I believe it is correct to say that users and computers are treated as equal principals with respect to Active Directory. Both users and computers have passwords, and both users and computers are required to logon to the domain independently.

I understand that the NetLogon service, which starts automatically, is responsible for logging a computer on to the domain at startup. At that time, NetLogon uses some domain controller locator logic via DNS lookups to help it locate a domain controller.

If the computer had logged on to the domain before and already knows to which site it belongs, it can start with a site-specific DNS query to locate a DC, failing back to a more general one if it has to.

Please correct me if I'm wrong in any of my assumptions thus far.

So does a user, when logging in to a computer, have a separate DC locator process when he/she logs on to a computer? Or does the user use whatever the computer already came up with when it logged on? Would it be possible for a computer and a user logged on to that computer to have different authenticating DCs?


User Authentication to AD is handled by the Computer, so it will use the computer's idea of AD state to handle the authentication process. A good example of this is with Sites.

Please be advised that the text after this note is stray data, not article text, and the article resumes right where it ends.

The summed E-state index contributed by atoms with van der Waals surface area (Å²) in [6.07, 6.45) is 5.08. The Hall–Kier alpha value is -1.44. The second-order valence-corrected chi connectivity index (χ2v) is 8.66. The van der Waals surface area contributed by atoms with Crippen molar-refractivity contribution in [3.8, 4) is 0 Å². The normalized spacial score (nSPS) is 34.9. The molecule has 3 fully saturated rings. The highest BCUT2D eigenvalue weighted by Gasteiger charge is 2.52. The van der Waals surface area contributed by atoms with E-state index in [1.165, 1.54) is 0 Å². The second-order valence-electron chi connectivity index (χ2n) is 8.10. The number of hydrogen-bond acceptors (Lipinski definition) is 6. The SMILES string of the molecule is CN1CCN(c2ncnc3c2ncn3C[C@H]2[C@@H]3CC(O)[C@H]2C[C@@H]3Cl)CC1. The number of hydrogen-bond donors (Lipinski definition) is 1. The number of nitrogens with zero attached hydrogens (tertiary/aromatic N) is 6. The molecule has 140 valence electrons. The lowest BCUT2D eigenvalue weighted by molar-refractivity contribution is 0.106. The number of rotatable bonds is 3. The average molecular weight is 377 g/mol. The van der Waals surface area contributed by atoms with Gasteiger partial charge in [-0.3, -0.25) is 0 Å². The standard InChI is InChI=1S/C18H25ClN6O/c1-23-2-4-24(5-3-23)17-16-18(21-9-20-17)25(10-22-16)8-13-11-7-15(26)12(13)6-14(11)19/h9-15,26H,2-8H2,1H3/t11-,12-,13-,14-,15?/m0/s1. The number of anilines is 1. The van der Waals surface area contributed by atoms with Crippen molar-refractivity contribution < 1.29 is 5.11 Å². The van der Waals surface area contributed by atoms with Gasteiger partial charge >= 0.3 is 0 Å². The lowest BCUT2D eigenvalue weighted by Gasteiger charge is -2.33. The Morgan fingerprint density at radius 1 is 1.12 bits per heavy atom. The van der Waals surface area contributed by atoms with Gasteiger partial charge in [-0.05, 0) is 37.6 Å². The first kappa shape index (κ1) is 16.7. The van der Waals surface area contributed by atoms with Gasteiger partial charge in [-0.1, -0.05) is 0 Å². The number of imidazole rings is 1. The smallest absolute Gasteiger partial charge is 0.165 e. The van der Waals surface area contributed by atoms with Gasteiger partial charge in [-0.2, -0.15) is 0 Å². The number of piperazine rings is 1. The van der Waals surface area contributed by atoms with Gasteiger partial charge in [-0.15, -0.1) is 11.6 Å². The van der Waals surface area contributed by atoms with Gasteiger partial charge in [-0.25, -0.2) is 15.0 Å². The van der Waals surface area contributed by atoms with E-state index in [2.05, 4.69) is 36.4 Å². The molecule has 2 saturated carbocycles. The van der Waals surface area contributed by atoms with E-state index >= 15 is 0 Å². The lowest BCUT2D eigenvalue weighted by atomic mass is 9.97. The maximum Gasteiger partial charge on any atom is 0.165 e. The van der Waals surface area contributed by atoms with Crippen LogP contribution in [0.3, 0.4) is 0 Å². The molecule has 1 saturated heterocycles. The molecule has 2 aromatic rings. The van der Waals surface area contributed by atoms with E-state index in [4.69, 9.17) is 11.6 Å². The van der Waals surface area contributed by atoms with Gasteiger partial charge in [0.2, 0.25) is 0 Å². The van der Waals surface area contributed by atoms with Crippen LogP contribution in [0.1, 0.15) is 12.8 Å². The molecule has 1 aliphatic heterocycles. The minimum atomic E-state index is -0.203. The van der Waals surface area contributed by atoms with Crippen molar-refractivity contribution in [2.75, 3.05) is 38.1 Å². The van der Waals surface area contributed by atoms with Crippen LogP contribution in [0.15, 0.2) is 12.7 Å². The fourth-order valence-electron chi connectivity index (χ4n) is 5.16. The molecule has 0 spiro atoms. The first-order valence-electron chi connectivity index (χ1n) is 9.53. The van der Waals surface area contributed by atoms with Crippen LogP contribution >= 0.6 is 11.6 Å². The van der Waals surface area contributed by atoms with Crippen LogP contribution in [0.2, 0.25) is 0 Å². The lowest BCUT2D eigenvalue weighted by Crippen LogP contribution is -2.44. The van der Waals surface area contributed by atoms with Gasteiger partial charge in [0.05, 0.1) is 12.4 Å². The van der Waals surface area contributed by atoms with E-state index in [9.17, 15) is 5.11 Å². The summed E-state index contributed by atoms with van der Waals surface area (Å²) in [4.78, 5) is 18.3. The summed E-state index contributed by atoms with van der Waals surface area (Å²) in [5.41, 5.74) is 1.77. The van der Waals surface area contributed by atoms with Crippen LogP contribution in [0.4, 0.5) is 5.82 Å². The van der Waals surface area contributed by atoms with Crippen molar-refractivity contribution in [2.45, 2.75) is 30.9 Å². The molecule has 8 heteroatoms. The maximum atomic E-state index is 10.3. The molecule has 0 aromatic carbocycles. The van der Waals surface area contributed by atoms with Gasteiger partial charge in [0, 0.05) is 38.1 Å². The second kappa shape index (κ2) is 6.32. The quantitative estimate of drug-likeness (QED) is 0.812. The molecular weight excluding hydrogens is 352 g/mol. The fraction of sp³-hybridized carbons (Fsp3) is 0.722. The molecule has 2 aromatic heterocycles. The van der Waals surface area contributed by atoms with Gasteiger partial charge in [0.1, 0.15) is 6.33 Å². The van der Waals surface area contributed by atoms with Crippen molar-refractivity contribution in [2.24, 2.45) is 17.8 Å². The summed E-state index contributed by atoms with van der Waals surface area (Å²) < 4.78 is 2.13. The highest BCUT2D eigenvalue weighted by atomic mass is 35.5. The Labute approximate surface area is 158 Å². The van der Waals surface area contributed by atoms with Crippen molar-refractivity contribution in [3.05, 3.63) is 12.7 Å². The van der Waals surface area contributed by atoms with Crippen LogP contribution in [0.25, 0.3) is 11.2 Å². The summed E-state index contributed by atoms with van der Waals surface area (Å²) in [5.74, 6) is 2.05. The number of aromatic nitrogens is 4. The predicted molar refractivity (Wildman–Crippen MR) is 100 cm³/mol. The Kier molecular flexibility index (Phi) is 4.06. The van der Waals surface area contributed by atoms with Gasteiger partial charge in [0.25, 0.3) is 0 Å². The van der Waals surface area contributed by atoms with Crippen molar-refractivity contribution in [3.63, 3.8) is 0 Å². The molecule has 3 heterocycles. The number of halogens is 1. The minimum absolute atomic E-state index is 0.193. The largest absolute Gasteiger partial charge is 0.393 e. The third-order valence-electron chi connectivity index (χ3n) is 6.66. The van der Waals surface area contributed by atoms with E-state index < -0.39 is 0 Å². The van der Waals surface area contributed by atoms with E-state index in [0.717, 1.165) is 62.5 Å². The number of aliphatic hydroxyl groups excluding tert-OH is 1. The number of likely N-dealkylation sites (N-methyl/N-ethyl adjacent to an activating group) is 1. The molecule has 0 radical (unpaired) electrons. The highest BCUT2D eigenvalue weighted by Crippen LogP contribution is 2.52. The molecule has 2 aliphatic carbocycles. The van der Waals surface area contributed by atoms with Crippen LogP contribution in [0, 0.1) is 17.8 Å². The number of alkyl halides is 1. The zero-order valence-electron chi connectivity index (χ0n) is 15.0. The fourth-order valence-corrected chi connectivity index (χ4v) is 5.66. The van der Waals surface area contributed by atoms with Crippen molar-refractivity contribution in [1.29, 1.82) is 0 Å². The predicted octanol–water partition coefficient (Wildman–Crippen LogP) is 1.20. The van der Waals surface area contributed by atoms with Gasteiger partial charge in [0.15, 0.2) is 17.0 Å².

• A user logging interactively into a computer in Site Z will authenticate against the Domain Controllers in Site Z (or failing that, the fallback identification process will be followed).
  • If the same user flies across the country and logs in interactively at a new computer, in Site J, the user will be authenticated against the Domain Controllers in Site J.

Thinking of it another way, a user inherits locality from the machine they're logging in on.

It is possible for the user to log in against a different DC than the one the computer logged into, especially if the Site they're in has more than one DC in it. This is why you have to capture the security logs of all DCs in a Site to have an accurate idea of who logged into what, where.

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